The promise of legislative goodies to come over the next two years, outlined by the First Minister on Tuesday, was always bound to be a mixed bag; such is the nature of the beast. There are responses to immediate events, there are long-term measures with a more considered germination, there are political initiatives to upstage opposition parties and there are issues that are simply felt to require a higher profile. A number of issues appear to be a mixture of all these. Some of the justice measures were motivated by the murder of Rory Blackhall and the fatal airgun attack on young Andrew Morton and are in the category of an immediate political response. And the apparent U-turn on business rates is a clear attempt to steal Tory clothes.
None of the educational initiatives is especially new or unexpected, apart from the headline-grabbing one of giving parents a statutory right to initiate school inspections. Like the now probably forgotten power of ministerial intervention in "failing" schools, this legislative leg-up for parents is probably in the category of political window-dressing: something which will play well but is unlikely ever to be used. As was argued this week, any sensible group of parents will try to resolve matters before they reach the inspectorate. The grievances of individual parents are another matter, which is why the promise of a mediation service in all education authorities is an issue of more substance.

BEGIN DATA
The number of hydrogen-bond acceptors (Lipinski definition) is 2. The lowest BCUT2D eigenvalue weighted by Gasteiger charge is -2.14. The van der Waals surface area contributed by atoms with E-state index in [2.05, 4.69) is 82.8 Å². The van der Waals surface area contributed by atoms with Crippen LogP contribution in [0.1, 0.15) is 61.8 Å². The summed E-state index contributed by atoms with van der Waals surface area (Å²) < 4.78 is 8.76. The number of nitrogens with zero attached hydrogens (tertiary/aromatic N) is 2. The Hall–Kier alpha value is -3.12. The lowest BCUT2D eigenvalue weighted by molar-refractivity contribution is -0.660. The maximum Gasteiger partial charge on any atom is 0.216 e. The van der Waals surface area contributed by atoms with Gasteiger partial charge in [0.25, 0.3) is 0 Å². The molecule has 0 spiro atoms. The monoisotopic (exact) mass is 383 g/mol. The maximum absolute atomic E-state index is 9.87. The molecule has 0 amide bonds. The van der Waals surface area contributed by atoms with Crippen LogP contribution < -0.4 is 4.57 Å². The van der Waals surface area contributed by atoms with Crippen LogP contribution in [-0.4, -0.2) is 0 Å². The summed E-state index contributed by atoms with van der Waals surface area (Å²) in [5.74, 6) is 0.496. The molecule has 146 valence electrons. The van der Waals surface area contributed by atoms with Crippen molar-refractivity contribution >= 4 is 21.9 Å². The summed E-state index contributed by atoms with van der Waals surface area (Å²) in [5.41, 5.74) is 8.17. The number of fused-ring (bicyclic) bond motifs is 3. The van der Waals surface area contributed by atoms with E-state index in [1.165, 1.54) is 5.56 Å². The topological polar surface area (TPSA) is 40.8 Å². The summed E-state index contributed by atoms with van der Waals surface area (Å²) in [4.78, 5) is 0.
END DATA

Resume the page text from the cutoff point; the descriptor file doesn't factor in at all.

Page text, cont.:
The only other unexpected measure is the pledge to put nutritional standards of school meals on a statutory footing, after years in which the Executive insisted only guidance to authorities was necessary. This will have all the pitfalls of any such legislative step: the risk of litigation on whether authorities are meeting their statutory obligations and on what constitutes "nutritional". Jamie Oliver as expert witness, anyone?